Alien: Covenant, the followup to the controversial film Prometheus, is a film that addresses that film’s problems in the worst way possible. For a film that was supposed to be a return to form after the stumble that was Prometheus, it looks more like the Alien franchise has been effectively hobbled indefinitely. If my antipathy for this film is plainly visible, it’s because I hate this film. The more I think about it, the angrier I get. To say that Alien: Covenant makes Prometheus look competent is an understatement.
That’s because while Prometheus is a dumb film masquerading as an intelligent sci-fi film it at least tried to be entertaining and thought provoking. Alien: Covenant, however, relishes in its lack of effort and doubled down on the idiocy found in its predecessor. And it ultimately suffers from the same issue that Prometheus did: it squanders its near-limitless potential.
Like Prometheus, the film attempts to explore the themes of creation, the creator and its creation, and how the created seek to defy their creator. The opening scene quickly establishes these themes as we see Michael Fassbender’s David speaking with Guy Pierce’s Peter Weyland. It is actually an amazing scene and by far the best part of the film. Fassbender is excellent as David, and Pierce is delightfully detestable. The subtle power play going on between the two characters is fascinating and helps flesh out David’s own character even more.
Sadly, aside from a handful of scenes where David and his updated double, Walter, discuss their views on humanity these themes are either briefly touched on or straight up abandoned. Which is a pity because if the film had committed to this it may have given it some level of depth or intrigue. Instead, the film devolves into a poorly written slasher film with rock stupid characters, their only character traits being super tasty to seven foot tall, armor plated, alien, killing machines.
It doesn’t help that many of the cast could easily be replaced by sequoias. I’ll be damned if I can remember any of their names (yes I googled them, no I’m not using them because I can’t be bothered to remember them). It’s really sad given the impressive lineup.
Billy Crudup plays the ship’s second-in-command, and he struggles with assuming the role of captain due to some insecurities regarding his faith. However, nothing comes of any of this at all. And for most of the film Crudup suffers from a severe case of stupidity that makes the idiots in Prometheus look like geniuses by comparison. And his attempts at command come off as the character being a mincing little turd rather than an competent-yet-inexperienced commander struggling with his new duties.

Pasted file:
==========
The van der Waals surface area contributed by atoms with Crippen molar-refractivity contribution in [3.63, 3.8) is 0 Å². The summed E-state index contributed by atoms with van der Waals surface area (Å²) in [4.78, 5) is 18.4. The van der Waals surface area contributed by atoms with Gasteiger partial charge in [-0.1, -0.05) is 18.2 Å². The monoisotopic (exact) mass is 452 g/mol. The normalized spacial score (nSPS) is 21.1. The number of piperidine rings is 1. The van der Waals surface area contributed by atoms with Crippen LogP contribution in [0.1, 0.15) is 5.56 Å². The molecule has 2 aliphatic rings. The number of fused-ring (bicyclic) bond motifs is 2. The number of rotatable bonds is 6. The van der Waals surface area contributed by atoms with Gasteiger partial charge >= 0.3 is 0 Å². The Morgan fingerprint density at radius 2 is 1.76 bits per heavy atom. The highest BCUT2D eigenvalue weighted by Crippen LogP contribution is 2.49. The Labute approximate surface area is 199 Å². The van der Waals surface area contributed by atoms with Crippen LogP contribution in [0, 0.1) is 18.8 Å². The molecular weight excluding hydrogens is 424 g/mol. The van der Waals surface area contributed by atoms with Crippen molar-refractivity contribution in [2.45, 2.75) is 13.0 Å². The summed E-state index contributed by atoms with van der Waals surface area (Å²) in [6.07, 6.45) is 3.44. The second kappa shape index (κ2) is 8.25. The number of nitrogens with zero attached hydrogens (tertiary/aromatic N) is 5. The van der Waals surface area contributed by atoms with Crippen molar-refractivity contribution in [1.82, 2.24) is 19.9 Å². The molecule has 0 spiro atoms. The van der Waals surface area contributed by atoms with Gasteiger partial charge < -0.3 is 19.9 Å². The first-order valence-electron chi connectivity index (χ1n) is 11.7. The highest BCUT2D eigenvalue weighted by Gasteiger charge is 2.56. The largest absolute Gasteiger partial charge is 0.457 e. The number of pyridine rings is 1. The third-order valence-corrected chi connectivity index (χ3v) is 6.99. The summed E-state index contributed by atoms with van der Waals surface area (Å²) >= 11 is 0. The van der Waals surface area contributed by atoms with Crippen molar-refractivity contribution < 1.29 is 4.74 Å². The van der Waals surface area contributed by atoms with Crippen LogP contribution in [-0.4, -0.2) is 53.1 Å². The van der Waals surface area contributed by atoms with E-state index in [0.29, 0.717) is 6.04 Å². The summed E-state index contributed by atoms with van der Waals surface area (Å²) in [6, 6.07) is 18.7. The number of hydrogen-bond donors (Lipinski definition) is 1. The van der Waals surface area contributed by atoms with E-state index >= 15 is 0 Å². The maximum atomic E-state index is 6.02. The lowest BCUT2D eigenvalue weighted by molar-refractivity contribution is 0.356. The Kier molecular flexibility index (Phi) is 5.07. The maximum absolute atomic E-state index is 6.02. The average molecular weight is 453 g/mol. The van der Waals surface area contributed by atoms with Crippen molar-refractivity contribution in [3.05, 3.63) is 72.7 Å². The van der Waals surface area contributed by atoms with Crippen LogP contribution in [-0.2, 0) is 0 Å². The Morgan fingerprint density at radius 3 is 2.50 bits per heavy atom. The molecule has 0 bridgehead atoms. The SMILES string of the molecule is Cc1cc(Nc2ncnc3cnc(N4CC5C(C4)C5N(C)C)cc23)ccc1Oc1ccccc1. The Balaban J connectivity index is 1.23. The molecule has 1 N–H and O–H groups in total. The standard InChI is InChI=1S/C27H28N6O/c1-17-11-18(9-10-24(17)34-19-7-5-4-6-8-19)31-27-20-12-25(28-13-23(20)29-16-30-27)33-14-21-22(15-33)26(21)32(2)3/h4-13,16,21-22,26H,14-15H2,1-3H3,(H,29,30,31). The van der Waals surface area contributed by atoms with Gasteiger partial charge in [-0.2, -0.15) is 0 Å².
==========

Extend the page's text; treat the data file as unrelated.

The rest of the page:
Katherine Waterston is a wet blanket in the film, simply stepping into the ill-fitting shoes of Ellen Ripley because it is an unwritten requirement in all Alien films to have a “badass female character” as the lead. Oddly enough, Waterston feels like a supporting character despite her supposed role as the film’s main protagonist. Even when the body count begins rising she doesn’t take charge like Ripley would. At the end of the day, she’s just a pretty girl in a sweat soaked tank top toting a shotgun.
It’s not all bleak, though. Fassbender, as always, is a delight. Here he manages to make his dual role as the androids David and Walter feel distinct. Walter is more robotic, yet there’s a warmth to him as you get the feeling that he does genuinely care for his crew, especially for Waterston’s character whom there are hints at a romantic connection between the two. Meanwhile, David has become more creepy and malicious. His usual cool and charming demeanor a weak mask for his contempt for humanity. The film starts to pick up once David arrives, but even Fassbender can’t save the film as even he falls prey to the film’s hamfisted and stilted dialogue. Worst yet, the film attempts to inject some homoerotic tension between David and Walter that feels more comical than anything else. Though many Fassbender fans will enjoy the sight of him kissing himself at one point.
The real gem of this film, oddly enough, is Danny McBride. Firstly, he’s the only member of the Covenant crew whose name I remember (it’s Tennessee). Secondly, while I’ve never liked McBride, finding him to be more or less of an irritant in all of his films, he clearly has some serious acting chops. While I was bored stiff watching Waterston mourn the death of her husband (a toasty James Franco), when McBride’s wife dies and his character learns what happened I was surprised to feel sorry for him when he went off to mourn. You care about his character, and he’s the most competent member of the crew (not that he has much competition).